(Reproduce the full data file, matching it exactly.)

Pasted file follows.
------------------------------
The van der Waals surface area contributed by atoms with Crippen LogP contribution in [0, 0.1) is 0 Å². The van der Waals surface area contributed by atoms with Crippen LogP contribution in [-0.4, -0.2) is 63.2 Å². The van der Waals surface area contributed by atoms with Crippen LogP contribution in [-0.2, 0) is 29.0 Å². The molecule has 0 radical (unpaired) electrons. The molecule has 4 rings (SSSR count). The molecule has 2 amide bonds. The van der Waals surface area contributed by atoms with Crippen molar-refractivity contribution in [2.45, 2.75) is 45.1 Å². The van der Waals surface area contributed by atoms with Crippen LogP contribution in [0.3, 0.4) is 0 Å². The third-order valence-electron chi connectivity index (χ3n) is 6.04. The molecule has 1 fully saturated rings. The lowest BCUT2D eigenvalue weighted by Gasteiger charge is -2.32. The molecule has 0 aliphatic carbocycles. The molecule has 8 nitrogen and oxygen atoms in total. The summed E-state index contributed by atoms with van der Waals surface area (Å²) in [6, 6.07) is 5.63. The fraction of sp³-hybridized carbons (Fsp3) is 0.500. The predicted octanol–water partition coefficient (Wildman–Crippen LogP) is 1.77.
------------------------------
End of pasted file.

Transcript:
The van der Waals surface area contributed by atoms with Crippen LogP contribution in [0, 0.1) is 0 Å². The van der Waals surface area contributed by atoms with Crippen LogP contribution in [-0.4, -0.2) is 63.2 Å². The van der Waals surface area contributed by atoms with Crippen LogP contribution in [-0.2, 0) is 29.0 Å². The molecule has 0 radical (unpaired) electrons. The molecule has 4 rings (SSSR count). The molecule has 2 amide bonds. The van der Waals surface area contributed by atoms with Crippen molar-refractivity contribution in [2.45, 2.75) is 45.1 Å². The van der Waals surface area contributed by atoms with Crippen LogP contribution in [0.3, 0.4) is 0 Å². The third-order valence-electron chi connectivity index (χ3n) is 6.04. The molecule has 1 fully saturated rings. The lowest BCUT2D eigenvalue weighted by Gasteiger charge is -2.32. The molecule has 0 aliphatic carbocycles. The molecule has 8 nitrogen and oxygen atoms in total. The summed E-state index contributed by atoms with van der Waals surface area (Å²) in [6, 6.07) is 5.63. The fraction of sp³-hybridized carbons (Fsp3) is 0.500. The predicted octanol–water partition coefficient (Wildman–Crippen LogP) is 1.77.